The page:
[ietf-dkim] [dkim-ops] key validation question
hsantos at isdg.net
Mon Apr 11 22:59:30 PDT 2011
> [I suggest following up on the DKIM WG mailing list]
> You are restating a MUST. :-) I agree that it is important. The
> problem here is that it still leads to various interpretations due to
> the keywords.
> I'll try rewriting the text in Section 3.6.1:
> h= Acceptable hash algorithms (plain-text; OPTIONAL, defaults to
> allowing all algorithms). A colon-separated list of hash
> algorithms that might be used. Unrecognized hash
> algorithms MUST be ignored.
> Please refer to Section 3.3 for a discussion of the hash
> algorithms implemented by Signers and Verifiers. Which
> algorithms are listed in h= is an operational choice
> made by the sender.
> I kept the MUST in the first paragraph as it is a requirement for
I have some related concerns here:
1) Implementations only expect SHA1 or SHA256
2) sha1 discovery issues with h=
3) Text does not address misreading of the spec.
While I think it is implied domain signing should be done with a
verifier supported hash, the OP post highlighted other things other
than perhaps a misreading of the spec.
First, there are standard implementations only expecting SHA1 or SHA256.
Second, outside not using h= and expecting the default, there is a
fine distinction for the motivations to use h= in the first place:
1) to declare allowable methods,
2) to declare additional non-standard methods, and
3) to exclude methods that are not expected to be used.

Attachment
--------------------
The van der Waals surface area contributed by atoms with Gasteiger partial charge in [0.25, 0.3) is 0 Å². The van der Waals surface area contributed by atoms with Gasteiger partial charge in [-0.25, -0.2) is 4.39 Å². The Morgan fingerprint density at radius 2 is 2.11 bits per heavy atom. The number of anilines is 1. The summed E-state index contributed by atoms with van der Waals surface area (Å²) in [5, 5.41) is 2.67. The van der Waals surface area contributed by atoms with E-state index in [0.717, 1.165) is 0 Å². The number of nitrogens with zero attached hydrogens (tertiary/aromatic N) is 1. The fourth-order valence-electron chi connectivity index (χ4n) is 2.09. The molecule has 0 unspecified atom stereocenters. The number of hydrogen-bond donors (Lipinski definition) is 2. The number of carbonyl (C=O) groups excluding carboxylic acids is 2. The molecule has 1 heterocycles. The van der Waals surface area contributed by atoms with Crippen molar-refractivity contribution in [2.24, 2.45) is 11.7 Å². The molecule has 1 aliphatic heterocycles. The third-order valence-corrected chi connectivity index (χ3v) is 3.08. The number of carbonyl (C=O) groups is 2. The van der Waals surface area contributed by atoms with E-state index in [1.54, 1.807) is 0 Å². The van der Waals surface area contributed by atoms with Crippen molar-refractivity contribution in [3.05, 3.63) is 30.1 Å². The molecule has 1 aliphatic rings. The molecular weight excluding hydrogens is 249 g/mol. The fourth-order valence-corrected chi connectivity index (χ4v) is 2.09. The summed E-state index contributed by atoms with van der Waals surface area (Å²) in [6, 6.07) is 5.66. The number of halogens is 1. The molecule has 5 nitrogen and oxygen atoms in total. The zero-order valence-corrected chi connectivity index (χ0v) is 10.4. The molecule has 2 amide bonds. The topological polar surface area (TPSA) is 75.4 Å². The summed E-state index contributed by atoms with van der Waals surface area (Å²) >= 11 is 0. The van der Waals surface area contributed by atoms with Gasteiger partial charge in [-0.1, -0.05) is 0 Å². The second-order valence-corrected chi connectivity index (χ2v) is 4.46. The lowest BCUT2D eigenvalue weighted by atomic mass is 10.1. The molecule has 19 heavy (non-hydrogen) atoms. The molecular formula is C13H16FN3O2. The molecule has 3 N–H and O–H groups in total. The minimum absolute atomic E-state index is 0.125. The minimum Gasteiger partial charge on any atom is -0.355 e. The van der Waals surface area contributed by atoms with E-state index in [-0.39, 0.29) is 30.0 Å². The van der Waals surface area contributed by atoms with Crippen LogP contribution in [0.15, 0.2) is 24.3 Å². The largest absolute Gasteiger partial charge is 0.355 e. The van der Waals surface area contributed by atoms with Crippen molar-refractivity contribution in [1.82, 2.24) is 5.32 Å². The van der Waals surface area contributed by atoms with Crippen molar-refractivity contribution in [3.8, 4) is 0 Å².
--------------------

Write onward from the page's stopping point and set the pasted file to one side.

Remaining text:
The common motivation is to enhance security, so if SHA1 discovery is
a concern, will a domain hash policy declaration of:
close SHA1 potential exploits to expose to verifiers that SHA1 based
signatures are not allowable?
Since there are implementations who will read it just that way and
fail the verification when a=rsa-sha1 is used for signing, the domain
is protected by exposing a non-sha1 hash method is used.
But the domain must not lie, which was one of the OP's concern, so I
think additional text to require the signer to use one of the h=
Overall, my suggestion for the text would be something like:
h= A colon-separated list of hash algorithms that might be used
as acceptable hash algorithms. (plain-text; OPTIONAL,
defaults to allowing only standard registered algorithms).
When signing mail, the signer MUST use one of the h= methods
explicitly specified or implicitly using one the default
standard registered hash algorithms.
Verifiers not recognizing a hash algorithm or does not
match a= value MUST invalidate the signature.
Above is how the implementations behave.
Obviously, in general we don't want to expose sensitive discovery
information that can exploited, but the motivation to use h= in the
first place is to do just that: an explicit domain policy security
semantic to exclude insecure exploitable hash methods.
The default continues to keep the door open for SHA1 exploits for
DKIM, but it is still desirable to get maximum support. The day
SHA256 offers wider support, domains can then use h=sha256 to increase
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